SK SHAHID, 29, ASSISTANT MARKETING MANAGER
When I first learnt about periods and the pain associated with it, I thought it was some kind of disease or illness. So I used to pray to god to keep all the women suffering from the ‘disease’ safe and sound. Later, I not only learnt that periods are important for a woman’s health and body growth, but many of our religious scholars also told me that the almighty has assigned them the duty to create awareness about periods, sex education and female hygiene. I was told not to feel shy about it.
As far as I know, while some women suffer from severe stomach pain and mood swings during periods, others don’t get affected so much. But all I know is that they should be allowed to rest. Today, people are propagating a different concept of what is written in religious texts.
SIDDHARTH GUPTA, 29, BUSINESSMAN
With no siblings around and my mum, like most Indian mothers, not even mentioning periods when I was young, I was completely clueless about the phenomenon until I got into a relationship. Though I had seen advertisements of sanitary napkins on TV, I never really got to know what purpose they served.
I first bought sanitary pads for my girlfriend. We were out on a trip and she got her periods. I was curious and scared at the same time — I thought she was really sick. The thought that a girl bleeds frightened me. Later, when I spoke to my mum to seek medical aid for my girlfriend, they both laughed about it. It was then that I realised it is a normal thing that every girl goes through every month.
I appreciate how Akshay Kumar is talking about periods. There are still many misconceptions and taboos associated with them. After understanding about menses, I had googled to find out if my girl is fine and in that process learnt their importance in the reproductive system. I also realised the importance of maintaining hygiene while menstruating. I believe if men become sensitive and open to discussing it and do not feel shy uttering the words ‘periods’ and ‘pads,’ the ladies in our lives (mother, sister, wife and daughter) would never shy away from reaching out to us when they are in pain or need help.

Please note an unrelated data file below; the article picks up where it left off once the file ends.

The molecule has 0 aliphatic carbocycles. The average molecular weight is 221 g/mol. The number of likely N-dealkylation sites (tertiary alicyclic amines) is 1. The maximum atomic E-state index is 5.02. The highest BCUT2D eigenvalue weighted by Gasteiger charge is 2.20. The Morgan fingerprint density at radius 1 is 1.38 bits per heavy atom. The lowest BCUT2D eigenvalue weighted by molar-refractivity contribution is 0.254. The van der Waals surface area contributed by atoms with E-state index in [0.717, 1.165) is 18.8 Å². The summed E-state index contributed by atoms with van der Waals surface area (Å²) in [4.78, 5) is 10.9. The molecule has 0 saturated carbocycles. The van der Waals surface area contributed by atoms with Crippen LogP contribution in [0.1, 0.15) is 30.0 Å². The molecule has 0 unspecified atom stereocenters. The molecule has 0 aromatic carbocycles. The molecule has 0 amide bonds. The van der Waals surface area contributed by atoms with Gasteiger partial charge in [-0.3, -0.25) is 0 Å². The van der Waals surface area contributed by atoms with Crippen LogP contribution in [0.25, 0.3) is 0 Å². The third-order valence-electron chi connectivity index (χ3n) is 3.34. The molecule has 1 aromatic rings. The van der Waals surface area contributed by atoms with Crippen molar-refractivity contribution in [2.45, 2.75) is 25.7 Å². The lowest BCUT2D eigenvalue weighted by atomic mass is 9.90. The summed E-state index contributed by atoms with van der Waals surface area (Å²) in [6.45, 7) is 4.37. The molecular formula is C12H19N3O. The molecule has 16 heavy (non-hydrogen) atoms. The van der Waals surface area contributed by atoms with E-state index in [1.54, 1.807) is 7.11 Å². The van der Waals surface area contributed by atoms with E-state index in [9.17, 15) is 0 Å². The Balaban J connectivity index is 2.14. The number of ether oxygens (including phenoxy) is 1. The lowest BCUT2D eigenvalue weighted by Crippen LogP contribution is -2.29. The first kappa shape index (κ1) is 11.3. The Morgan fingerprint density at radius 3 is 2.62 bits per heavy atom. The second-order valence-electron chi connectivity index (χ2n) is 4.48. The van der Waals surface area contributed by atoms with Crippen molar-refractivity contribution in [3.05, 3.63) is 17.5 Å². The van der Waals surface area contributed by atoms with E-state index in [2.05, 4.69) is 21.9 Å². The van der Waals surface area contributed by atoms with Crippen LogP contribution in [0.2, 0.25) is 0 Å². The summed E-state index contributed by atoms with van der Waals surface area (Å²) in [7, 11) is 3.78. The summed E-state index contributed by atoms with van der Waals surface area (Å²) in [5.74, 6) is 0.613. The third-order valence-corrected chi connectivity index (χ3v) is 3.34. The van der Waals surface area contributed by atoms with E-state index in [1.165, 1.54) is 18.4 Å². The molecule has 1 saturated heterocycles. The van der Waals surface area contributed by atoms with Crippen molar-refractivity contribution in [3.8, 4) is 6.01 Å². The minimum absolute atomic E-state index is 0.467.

ZAID AHMED, 28, ASSOCIATE, CONTENT MANAGEMENT
I got acquainted with the word menstruation after reading a newspaper article when I may have been 12 or 13. I never had any misconception about it while growing up. But I feel there is still ignorance about periods in many parts of the country because sex education in schools here is laughable, if not nonexistent. Right information should be given in senior schools about periods, in a way it will reach the students.
I believe it’s time we (men) became caring towards women, especially when they are menstruating. I do that — I try to make my girlfriend feel at ease through words, massage etc.
I feel the present generation with easy access to internet and information at fingertips is moving away from ancient mindsets which fostered superstitions about menstruation.
ADITYA GAIKWARD, 14, STUDENT
Once in school, one of my female classmates had to change her trousers because of blood stains. The boys made fun of her. She was embarrassed but managed to ignore it.
I decided then that I will make sure, in my little way, that such incidents don’t happen to girls again. In future, I won’t shy away from discussing this topic and will definitely educate my friends about it.